Choosing My Baby's Parents & Some Adoption Advice

 

By Lindsey Redfern  // Guest Writer

Jessica is a birth mother who placed her baby for adoption while using the adoption resources available to her through Adoption.org. She recently shared how she chose the family she placed her baby with. We also asked her to share any adoption advice she has for families who are hoping to adopt.

When I was searching for the right family for my baby, I came across a photo of this couple and was immediately drawn to them. They had already adopted and that child is biracial—my baby was going to be as well. That photo spoke to me. I felt they had no set standards on a desired race of their adopted children as a lot of couples do. To me, it showed that their love for a child was unconditional, which is how I think it should be. I reached out to contact them and a few more couples. Melissa, my case worker, was the first to respond. I immediately liked her; she is a wonderful person. With Melissa’s support, we began talking via email to the people who would soon become my baby’s adoptive parents. I didn’t have a desire to get to know more couples because I felt it all happened just the way God planned.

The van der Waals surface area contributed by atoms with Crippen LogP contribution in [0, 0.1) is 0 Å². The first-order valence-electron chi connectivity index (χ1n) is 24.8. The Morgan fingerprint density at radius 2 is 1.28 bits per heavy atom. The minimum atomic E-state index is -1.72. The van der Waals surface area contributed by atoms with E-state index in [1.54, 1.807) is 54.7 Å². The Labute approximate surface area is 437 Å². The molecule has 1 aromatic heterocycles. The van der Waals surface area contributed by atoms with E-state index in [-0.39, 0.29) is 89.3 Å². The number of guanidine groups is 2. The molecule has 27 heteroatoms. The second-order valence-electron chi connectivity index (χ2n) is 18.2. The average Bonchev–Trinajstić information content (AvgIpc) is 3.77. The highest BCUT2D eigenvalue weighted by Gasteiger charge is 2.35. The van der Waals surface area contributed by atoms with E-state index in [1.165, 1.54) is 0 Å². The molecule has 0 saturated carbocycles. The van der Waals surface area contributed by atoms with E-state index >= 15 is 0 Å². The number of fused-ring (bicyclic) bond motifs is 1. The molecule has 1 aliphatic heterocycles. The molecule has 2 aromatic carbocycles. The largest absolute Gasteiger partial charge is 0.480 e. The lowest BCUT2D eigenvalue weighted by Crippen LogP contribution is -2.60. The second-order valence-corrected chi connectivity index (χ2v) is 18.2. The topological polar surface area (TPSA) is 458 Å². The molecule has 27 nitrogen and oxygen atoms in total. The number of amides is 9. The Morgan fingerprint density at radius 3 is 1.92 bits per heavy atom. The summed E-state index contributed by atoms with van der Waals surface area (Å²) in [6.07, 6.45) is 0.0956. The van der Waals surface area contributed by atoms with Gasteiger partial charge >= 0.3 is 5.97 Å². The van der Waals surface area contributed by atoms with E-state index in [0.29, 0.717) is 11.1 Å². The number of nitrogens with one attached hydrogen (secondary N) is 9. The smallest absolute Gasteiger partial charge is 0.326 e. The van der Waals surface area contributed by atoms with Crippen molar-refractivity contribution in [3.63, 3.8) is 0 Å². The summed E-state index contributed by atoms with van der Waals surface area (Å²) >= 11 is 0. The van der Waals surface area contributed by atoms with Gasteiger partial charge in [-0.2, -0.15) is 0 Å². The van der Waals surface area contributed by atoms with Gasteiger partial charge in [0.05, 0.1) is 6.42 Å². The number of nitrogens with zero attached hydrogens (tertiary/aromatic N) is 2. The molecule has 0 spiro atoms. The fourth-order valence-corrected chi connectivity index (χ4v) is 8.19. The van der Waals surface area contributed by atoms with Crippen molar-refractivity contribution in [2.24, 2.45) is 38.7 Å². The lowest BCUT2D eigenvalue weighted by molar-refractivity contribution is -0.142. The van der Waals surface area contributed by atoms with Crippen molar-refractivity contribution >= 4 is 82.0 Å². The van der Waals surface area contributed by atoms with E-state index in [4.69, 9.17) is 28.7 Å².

People like the family I chose for my baby have given my children what I desired for them yet couldn’t provide, based on different events and a less-than-normal life in my upbringing. How can I provide them with what they deserve but yet I have never experienced a normal life free of struggle or chaos? I appreciate adoptive families’ unconditional for a precious baby.

Adoption to me is a blessing. My children will have opportunities that I could never give. Yet it doesn’t make me a failure. In fact, I’m the complete opposite! I unselfishly chose what was best for them. I don’t have any regrets except within my life choices.

I have a few pieces of adoption advice for families who are hoping to adopt.

  1. Always be who you are and your values and love will shine through—that which makes things very clear for a birth mom.
  2.  If one door closes, don’t give up or get discouraged. Be patient.
  3. Be cautious, as everyone is not genuine. I never really understood this, but I have heard things about people preying on families and their love for an innocent child. Don’t get discouraged, but be cautious.
  4. Try to understand why birth moms are placing. This will help you understand your child’s birth mom better.
  5. Families who adopt and birth moms share a huge common interest, and that common interest is what’s best for this child. Keep that in mind as you begin your relationship.

Hoping to adopt and have more questions? Check out the Questions and Answers for Adoptive Parents section. 

Lindsey Redfern is an adoptive mom to five beautiful children. She is the Editor in Chief at Adoption.com and blogs about her personal adoption journey at The R House.

Host: www1